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A bicycle clip, better known as a toe clip, is a small cage that attaches to the pedals of a bicycle. The clip can be cinched down and tightened over the foot to allow the rider to pull up on the pedals in addition to pushing down, adding power output and stability. While a bicycle clip set may be included on a new bike, they are less and less commonly used since clipless pedals were introduced to the market. Unlike the bicycle clip, clipless pedals do not use a cage that cinches over the toe, but rather a cleat affixed to the bottom of the cycling shoe to attach to a specially designed pedal.
Plastic and metals such as aluminum or steel are common materials used to make a bicycle clip. The toe clips themselves are affixed to the pedal by bolts, and a nylon strap often runs through the pedal and the bicycle clip. This strap will allow the rider to cinch the toe clip down over the shoe, reducing the amount of excess movement a foot can make while riding and allowing the rider to solidly pull up on the pedal when riding. This allows the rider to put out more pedaling power, thus promoting higher speeds or faster sprints.
Toe clips can be difficult to enter and exit. If the strap is tightened down during riding, a rider may have difficulty getting out of the bicycle clip when stopping, in turn potentially leading to a crash. The motion the rider must use to get into the toe clips is also sometimes difficult, as he or she must drag a foot backward on the pedal until the bicycle clip is in the horizontal position, then the foot must slide forward into the unit. If the rider begins to ride forward with the toe clip in the down position, the cage itself may drag on the ground and get caught on obstacles, potentially leading to a crash.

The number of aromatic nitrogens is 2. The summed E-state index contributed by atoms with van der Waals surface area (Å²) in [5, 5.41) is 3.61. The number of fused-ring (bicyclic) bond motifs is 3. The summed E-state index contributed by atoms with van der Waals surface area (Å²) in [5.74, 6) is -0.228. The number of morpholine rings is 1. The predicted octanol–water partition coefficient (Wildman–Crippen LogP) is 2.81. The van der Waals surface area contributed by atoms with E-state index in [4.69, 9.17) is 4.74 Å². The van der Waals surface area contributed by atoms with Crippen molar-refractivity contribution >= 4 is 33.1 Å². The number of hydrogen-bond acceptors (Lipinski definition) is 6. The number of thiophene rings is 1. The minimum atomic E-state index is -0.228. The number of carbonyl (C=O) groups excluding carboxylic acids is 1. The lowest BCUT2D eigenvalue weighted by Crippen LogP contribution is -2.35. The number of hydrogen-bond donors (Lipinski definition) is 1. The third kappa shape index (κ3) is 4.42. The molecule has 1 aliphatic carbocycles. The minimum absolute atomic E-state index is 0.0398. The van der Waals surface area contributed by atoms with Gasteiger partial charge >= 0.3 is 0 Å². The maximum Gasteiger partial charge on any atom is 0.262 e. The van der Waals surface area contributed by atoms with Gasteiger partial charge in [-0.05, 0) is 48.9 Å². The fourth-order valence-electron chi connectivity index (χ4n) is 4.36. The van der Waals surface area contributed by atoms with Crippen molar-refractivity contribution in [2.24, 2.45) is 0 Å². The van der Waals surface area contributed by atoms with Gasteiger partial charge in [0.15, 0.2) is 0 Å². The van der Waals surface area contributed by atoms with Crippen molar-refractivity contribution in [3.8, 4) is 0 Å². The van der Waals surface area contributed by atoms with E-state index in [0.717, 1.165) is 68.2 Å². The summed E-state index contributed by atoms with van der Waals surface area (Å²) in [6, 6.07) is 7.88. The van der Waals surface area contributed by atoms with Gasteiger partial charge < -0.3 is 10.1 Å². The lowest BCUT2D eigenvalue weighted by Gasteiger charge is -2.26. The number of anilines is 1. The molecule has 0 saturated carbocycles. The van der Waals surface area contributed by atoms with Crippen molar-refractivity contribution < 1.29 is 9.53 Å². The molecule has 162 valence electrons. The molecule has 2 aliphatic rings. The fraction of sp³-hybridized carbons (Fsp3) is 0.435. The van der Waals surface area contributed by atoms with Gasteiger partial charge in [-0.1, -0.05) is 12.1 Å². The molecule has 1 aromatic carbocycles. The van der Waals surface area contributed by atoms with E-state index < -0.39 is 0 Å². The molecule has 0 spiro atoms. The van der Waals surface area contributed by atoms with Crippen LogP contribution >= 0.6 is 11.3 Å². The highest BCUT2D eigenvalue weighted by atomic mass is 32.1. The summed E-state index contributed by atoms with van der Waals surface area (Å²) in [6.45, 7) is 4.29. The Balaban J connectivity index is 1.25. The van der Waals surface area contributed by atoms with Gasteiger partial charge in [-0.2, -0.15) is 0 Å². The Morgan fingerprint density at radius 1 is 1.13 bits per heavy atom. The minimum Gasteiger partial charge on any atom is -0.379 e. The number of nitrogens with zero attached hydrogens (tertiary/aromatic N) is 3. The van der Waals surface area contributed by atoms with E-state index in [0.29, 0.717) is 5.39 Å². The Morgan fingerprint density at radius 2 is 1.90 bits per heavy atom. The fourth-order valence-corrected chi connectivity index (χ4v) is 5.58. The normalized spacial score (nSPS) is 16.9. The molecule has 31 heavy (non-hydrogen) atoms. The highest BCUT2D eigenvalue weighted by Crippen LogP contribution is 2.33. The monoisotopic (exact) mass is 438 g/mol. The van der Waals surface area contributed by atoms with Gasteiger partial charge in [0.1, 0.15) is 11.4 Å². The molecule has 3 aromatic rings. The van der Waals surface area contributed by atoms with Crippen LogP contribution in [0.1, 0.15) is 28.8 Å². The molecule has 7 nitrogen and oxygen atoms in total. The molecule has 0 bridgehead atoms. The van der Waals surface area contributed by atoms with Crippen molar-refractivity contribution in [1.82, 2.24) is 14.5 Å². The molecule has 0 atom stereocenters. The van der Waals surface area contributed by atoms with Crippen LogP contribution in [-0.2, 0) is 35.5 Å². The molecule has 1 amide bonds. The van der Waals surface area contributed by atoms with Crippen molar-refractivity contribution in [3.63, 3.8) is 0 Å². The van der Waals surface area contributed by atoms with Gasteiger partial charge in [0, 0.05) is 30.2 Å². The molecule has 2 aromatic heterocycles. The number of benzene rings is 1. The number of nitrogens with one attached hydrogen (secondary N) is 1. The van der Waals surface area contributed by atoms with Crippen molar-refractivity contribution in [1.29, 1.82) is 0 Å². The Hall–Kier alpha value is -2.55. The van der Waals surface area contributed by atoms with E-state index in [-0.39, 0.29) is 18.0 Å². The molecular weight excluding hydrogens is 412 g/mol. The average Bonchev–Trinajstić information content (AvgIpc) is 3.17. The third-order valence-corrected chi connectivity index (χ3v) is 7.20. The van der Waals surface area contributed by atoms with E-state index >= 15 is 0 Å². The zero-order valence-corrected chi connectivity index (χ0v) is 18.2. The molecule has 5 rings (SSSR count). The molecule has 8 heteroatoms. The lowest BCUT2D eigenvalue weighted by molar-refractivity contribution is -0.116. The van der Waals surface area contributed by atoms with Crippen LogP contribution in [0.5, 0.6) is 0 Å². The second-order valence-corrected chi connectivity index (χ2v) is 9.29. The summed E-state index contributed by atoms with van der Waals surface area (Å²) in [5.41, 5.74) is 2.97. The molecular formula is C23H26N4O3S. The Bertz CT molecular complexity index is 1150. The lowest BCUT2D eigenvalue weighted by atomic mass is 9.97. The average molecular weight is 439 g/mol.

Clipless pedals were designed as an easier and more effective alternative to toe clips. The pedals themselves are generally spring-loaded devices that accept a specially designed cleat that is mounted to the rider's cycling shoes. The rider presses down on the pedal, and the cleat engages. To get out of the pedals quickly, the rider simply kicks his or her heel outward, disengaging the pedal. Clipless pedals are much smaller and unobtrusive, but they are more difficult to ride without cycling shoes that have the proper cleats mounted to them.
Bicycle clips were popular accessories on ten speed bicycles used before the advent of mountain bikes. I remember having a difficult time getting my shoe to remain inside the clip. The only good way to do it was to have someone else clamp the clip around the rider's shoe after mounting the bike. This also meant that the bicyclist was attached to the bike no matter what happened.
I do remember getting more power from the pedals whenever I had to climb steep hills, and the extra upstroke did make it easier to generate more speed on flat terrain.
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